The western Holocaust narrative tends to be one of victimhood and “never again,” while the Soviet narrative tends to be about revenge.
That was the central point stressed at a panel discussion Nov. 2 at the University of Toronto as part of Holocaust Education Week.
Titled “The Red Army and the End of the Holocaust,” the event was the Annual Wolfe Lecture on the Holocaust, presented by the Chancellor Rose and Ray Wolfe Chair in Holocaust Studies, the Neuberger Holocaust Education Centre, UJA Federation of Greater Toronto, U of T’s faculty of arts and science, and the Anne Tanenbaum Centre for Jewish Studies at U of T.
The panel, attended by about 100 people, was moderated by Doris Bergen, the Chancellor Rose and Ray Wolfe Professor of Holocaust Studies at U of T and comprised Anna Shternshis, acting director of the Anne Tanenbaum Centre for Jewish Studies and an associate professor of Yiddish at U of T, and Zvi Gitelman, a professor of Judaic studies at the University of Michigan.
The conversation was framed by Bergen’s explanation that although the Soviet military is known for liberating Auschwitz and other concentration camps, the concept of the Soviets as liberators has been somewhat underplayed.
“This has to do with the multiple and sometimes contradictory roles played by the Red Army and the Soviet Union during the Holocaust,” she said, explaining that the Soviet Union went from being “the ideological foe of Nazi Germany” to, after 1939, Germany’s partner in dividing Poland and destroying large parts of eastern Europe.
The Soviet Union was both the site of mass killings of Jews and, in Siberia and parts of the interior, a refuge for at least half a million Jews during World War II.
Shternshis and Gitelman both shed light on the responses of Jewish and non-Jewish Red Army soldiers as they came upon the horrors of the Holocaust from 1943 onward, emphasizing that desire for revenge was extremely evident.
Shternshis, who has studied oral histories, literary texts and personal sources such as diaries and written correspondences between Red Army soldiers and relatives while serving, said that every former Jewish Red Army soldier she interviewed “talked about the importance of executing personal revenge for what happened to their families. I heard so many quotes like, ‘The Germans killed all my family, I’ll kill even more of their family… I saw letters where a wife wrote in Yiddish to her husband in the Red Army to ‘Kill [Germans] and show no mercy.’”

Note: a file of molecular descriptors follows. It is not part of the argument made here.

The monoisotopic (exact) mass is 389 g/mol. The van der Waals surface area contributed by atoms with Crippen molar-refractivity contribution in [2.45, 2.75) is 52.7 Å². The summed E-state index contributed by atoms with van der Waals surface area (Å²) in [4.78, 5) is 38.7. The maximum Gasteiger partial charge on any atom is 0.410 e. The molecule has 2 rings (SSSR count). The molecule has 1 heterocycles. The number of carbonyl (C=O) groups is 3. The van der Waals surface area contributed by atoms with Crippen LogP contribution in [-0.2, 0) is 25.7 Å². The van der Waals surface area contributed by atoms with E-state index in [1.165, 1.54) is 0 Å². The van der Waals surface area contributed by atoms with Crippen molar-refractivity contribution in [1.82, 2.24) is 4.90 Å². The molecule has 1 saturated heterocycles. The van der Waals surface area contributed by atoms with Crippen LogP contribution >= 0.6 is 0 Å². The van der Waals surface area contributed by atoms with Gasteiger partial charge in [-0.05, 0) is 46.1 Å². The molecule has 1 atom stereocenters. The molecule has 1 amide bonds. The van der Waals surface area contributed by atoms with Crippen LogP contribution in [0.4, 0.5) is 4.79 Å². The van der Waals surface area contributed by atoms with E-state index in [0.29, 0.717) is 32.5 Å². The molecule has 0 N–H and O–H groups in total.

She referred to works of Soviet poetry written during the period – both in Russian and in Yiddish – that she said show, “an aggressive call for revenge… and [are] all about the physical extermination of the Germans.”
Gitelman, who has studied sources such as military-commissioned reports and Soviet and Yiddish press materials from the period, noted that among World War II’s many “dirty little secrets” were the unofficial acts of revenge by Red Army soldiers – Jewish and non-Jewish. For instance, the mass rape of German women, of which Soviet soldiers in particular were guilty, was a form of “retaliatory humiliation.”
Shternshis said the average Red Army soldier encountered the Holocaust by directly witnessing sites of carnage – such as the mass graves they came across as they advanced eastward in 1943 – and by reading about it in the press or hearing of atrocities from family members’ letters.
From hundreds of interviews she conducted with Jewish Red Army veterans, Shternshis learned that many Jewish soldiers and officers who helped liberate Ukraine asked, “Where are all the Jews? Where are my relatives?” By 1943, she said, Jews in the army who had thought of themselves as more Russian than Jewish had seen the extermination of their people and this marked “the watershed line… where many started switching to thinking of themselves as Jews.”